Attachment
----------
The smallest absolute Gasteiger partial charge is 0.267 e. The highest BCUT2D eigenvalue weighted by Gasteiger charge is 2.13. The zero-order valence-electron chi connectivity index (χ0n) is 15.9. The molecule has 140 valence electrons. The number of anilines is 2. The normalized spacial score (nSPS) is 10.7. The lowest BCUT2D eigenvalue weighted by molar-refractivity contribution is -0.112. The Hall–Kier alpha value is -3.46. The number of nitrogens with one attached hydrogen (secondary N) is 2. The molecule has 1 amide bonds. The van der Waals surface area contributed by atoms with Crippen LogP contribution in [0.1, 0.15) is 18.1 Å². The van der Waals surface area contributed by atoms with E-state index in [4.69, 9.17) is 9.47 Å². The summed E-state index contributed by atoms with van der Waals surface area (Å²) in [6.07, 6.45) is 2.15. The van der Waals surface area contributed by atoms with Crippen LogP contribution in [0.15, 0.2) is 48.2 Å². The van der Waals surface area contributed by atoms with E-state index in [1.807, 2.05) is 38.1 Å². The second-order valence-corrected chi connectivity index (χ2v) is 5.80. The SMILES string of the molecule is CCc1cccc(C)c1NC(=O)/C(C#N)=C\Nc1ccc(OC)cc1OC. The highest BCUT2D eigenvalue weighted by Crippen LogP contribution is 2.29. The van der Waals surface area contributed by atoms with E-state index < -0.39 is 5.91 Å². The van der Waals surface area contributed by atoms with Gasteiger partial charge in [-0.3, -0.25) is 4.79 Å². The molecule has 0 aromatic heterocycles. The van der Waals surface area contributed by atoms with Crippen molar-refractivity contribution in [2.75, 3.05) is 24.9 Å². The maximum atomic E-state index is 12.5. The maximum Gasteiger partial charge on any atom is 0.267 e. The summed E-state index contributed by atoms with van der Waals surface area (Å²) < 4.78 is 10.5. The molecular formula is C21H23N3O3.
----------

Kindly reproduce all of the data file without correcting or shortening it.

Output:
The smallest absolute Gasteiger partial charge is 0.267 e. The highest BCUT2D eigenvalue weighted by Gasteiger charge is 2.13. The zero-order valence-electron chi connectivity index (χ0n) is 15.9. The molecule has 140 valence electrons. The number of anilines is 2. The normalized spacial score (nSPS) is 10.7. The lowest BCUT2D eigenvalue weighted by molar-refractivity contribution is -0.112. The Hall–Kier alpha value is -3.46. The number of nitrogens with one attached hydrogen (secondary N) is 2. The molecule has 1 amide bonds. The van der Waals surface area contributed by atoms with Crippen LogP contribution in [0.1, 0.15) is 18.1 Å². The van der Waals surface area contributed by atoms with E-state index in [4.69, 9.17) is 9.47 Å². The summed E-state index contributed by atoms with van der Waals surface area (Å²) in [6.07, 6.45) is 2.15. The van der Waals surface area contributed by atoms with Crippen LogP contribution in [0.15, 0.2) is 48.2 Å². The van der Waals surface area contributed by atoms with E-state index in [1.807, 2.05) is 38.1 Å². The second-order valence-corrected chi connectivity index (χ2v) is 5.80. The SMILES string of the molecule is CCc1cccc(C)c1NC(=O)/C(C#N)=C\Nc1ccc(OC)cc1OC. The highest BCUT2D eigenvalue weighted by Crippen LogP contribution is 2.29. The van der Waals surface area contributed by atoms with E-state index < -0.39 is 5.91 Å². The van der Waals surface area contributed by atoms with Gasteiger partial charge in [-0.3, -0.25) is 4.79 Å². The molecule has 0 aromatic heterocycles. The van der Waals surface area contributed by atoms with Crippen molar-refractivity contribution in [2.75, 3.05) is 24.9 Å². The maximum atomic E-state index is 12.5. The maximum Gasteiger partial charge on any atom is 0.267 e. The summed E-state index contributed by atoms with van der Waals surface area (Å²) < 4.78 is 10.5. The molecular formula is C21H23N3O3.